“No One Person is Bigger Than The Whole, It Takes a Village” – And Other Words of Wisdom From This Year’s Tony Nominees

Me and THE PROM’S Tony Nominee, Caitlin Kinnunen

Me and THE PROM’S Tony Nominee, Caitlin Kinnunen

  • Andrea Koehler

The 2019 Broadway season has been filled with theatre that speaks directly to the culturally relevant shifts shaping our world.  From diversity and inclusion to feminism and politics, this season’s shows have tackled some tough subjects telling the stories that need to be told.  I had the pleasure of speaking with a few of the Tony award nominees on June 3rd at the 2019 Honors for Excellence in the Theater and 2019 Special Awards recipients about the power of theatre to affect change, both personally and culturally.

When I asked them what they thought about the themes and messages imparted to audiences in this year’s Broadway season, this is what they had to share.

Dominique Morisseau, playwright, actress and one of this year’s Tony nominees for Best Book of a Musical for Ain’t Too Proud shared that, for her, the themes of “social balance” and “making space for people” showed up powerfully across the entire theatre season.  With a thoughtful smile, she added “No one person is bigger than the whole,” – a theme that was central to the Temptations and is central to both Ain’t Too Proud AND to the world at large.  “It takes a village.”   

For Kiss Me Kate star Kelli O’Hara, “Understanding what is behind why people do things,” is the them she feels is the most important in the show.  Just like in the character of Kate, people are a product of their experiences, they are complicated and layered, and simply giving them a label and casting judgment doesn’t do them justice.  “Be patient with people,” O’Hara encourages.

In Tootsie, the message is clear:  the overall price of what it costs to be an artist, to what an artist sacrifices to do what they do.  Lilli Cooper said what we all know, that “this is a really hard business to be in and the joys that come from it are what makes the sacrifice we make worthwhile.”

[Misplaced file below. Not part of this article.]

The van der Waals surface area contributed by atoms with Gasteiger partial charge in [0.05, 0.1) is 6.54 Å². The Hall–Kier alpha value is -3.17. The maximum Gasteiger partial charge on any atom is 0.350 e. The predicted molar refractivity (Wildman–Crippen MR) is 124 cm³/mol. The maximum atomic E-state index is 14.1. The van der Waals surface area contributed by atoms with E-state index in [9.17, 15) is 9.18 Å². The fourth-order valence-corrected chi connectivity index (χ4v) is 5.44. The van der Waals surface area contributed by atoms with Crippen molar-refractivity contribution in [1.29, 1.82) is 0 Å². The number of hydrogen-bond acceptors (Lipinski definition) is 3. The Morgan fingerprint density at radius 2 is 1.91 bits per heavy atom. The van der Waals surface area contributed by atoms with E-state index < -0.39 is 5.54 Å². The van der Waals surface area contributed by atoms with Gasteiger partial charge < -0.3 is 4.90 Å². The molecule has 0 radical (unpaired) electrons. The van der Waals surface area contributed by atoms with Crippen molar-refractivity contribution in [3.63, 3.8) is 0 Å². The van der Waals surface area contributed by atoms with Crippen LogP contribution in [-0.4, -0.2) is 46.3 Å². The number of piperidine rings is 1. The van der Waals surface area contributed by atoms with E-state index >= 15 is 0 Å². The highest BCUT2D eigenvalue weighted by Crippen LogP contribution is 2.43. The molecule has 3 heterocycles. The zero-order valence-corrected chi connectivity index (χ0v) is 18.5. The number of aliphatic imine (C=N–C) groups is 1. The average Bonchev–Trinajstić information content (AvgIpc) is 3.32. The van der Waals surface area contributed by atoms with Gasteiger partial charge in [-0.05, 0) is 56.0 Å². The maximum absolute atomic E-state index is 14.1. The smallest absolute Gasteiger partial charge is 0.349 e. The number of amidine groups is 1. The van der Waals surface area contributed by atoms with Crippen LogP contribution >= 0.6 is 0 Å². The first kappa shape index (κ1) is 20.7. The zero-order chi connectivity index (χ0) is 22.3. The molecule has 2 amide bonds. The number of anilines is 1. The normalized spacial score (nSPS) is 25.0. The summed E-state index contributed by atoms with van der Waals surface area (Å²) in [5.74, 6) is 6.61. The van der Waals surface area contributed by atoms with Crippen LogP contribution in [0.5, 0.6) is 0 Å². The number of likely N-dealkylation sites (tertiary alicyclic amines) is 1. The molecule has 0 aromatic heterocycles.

Special Tony Award recipient Jason Michael Hall shared that he found Choir Boys’ themes of truth and tamily to be poignant.  In many cases, the need to redefine what and who our family is, becomes important. He explained that “one of the themes that I really felt like resonated for me was that redefinition of family, especially between black men, because we’re not always trained to think that way.” The sharing of these stories and examples of this on stage makes them visible and can give people and access to begin this process on their own.

Of the themes from the Prom, Caitlin Kinnunen (The Prom) took a breath and said with clarity, “Listen to the people around you. Like, actually listen. Take what they are saying in.  And then respond.  And respond with kindness.” 

Chad Beguelin (Music The Prom) highlighted another theme of The Prom – “Love the Neighbor” – This message is at the core of everything, but is often morphed and masked.  We should love each other, without judgment, without hesitation.

Theatre has an important role.  It brings a voice to the stories we need to hear – as people and as a society.  The 2019 season has leveled up and shown us compelling stories, ultimately encouraging audiences to love one another, listen to and seek to understand each other, define what your world needs to look like for you, and to become part of the community that you need.